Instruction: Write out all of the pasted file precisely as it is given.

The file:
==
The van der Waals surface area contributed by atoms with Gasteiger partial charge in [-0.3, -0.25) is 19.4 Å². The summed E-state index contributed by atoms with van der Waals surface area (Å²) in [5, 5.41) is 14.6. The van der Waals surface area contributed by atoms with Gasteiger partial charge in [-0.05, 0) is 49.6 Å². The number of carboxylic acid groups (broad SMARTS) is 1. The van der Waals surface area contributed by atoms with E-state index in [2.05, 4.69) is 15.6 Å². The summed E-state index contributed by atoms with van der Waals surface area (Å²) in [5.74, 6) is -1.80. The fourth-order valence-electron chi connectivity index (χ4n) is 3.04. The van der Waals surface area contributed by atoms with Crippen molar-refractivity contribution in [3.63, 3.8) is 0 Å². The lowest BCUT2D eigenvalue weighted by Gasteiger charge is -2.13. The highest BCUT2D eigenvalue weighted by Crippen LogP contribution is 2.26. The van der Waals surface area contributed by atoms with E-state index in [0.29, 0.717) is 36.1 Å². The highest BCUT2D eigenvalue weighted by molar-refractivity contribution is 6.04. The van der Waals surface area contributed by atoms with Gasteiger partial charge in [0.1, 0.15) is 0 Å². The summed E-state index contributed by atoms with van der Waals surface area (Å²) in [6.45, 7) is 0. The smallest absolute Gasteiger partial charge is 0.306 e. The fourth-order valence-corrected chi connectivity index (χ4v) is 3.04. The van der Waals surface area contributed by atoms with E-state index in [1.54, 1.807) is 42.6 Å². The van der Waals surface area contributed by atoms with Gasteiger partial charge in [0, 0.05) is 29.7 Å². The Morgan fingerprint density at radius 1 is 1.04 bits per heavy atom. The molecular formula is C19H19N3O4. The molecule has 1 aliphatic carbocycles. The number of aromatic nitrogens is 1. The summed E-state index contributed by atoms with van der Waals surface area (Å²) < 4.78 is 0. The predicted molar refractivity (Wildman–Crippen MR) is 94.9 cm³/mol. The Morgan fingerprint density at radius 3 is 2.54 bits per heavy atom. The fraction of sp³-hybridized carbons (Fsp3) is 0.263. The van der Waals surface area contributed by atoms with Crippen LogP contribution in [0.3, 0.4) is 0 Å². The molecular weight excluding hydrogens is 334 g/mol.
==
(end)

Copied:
The van der Waals surface area contributed by atoms with Gasteiger partial charge in [-0.3, -0.25) is 19.4 Å². The summed E-state index contributed by atoms with van der Waals surface area (Å²) in [5, 5.41) is 14.6. The van der Waals surface area contributed by atoms with Gasteiger partial charge in [-0.05, 0) is 49.6 Å². The number of carboxylic acid groups (broad SMARTS) is 1. The van der Waals surface area contributed by atoms with E-state index in [2.05, 4.69) is 15.6 Å². The summed E-state index contributed by atoms with van der Waals surface area (Å²) in [5.74, 6) is -1.80. The fourth-order valence-electron chi connectivity index (χ4n) is 3.04. The van der Waals surface area contributed by atoms with Crippen molar-refractivity contribution in [3.63, 3.8) is 0 Å². The lowest BCUT2D eigenvalue weighted by Gasteiger charge is -2.13. The highest BCUT2D eigenvalue weighted by Crippen LogP contribution is 2.26. The van der Waals surface area contributed by atoms with E-state index in [0.29, 0.717) is 36.1 Å². The highest BCUT2D eigenvalue weighted by molar-refractivity contribution is 6.04. The van der Waals surface area contributed by atoms with Gasteiger partial charge in [0.1, 0.15) is 0 Å². The summed E-state index contributed by atoms with van der Waals surface area (Å²) in [6.45, 7) is 0. The smallest absolute Gasteiger partial charge is 0.306 e. The fourth-order valence-corrected chi connectivity index (χ4v) is 3.04. The van der Waals surface area contributed by atoms with E-state index in [1.54, 1.807) is 42.6 Å². The van der Waals surface area contributed by atoms with Gasteiger partial charge in [0, 0.05) is 29.7 Å². The Morgan fingerprint density at radius 1 is 1.04 bits per heavy atom. The molecular formula is C19H19N3O4. The molecule has 1 aliphatic carbocycles. The number of aromatic nitrogens is 1. The summed E-state index contributed by atoms with van der Waals surface area (Å²) < 4.78 is 0. The predicted molar refractivity (Wildman–Crippen MR) is 94.9 cm³/mol. The Morgan fingerprint density at radius 3 is 2.54 bits per heavy atom. The fraction of sp³-hybridized carbons (Fsp3) is 0.263. The van der Waals surface area contributed by atoms with Crippen LogP contribution in [0.3, 0.4) is 0 Å². The molecular weight excluding hydrogens is 334 g/mol.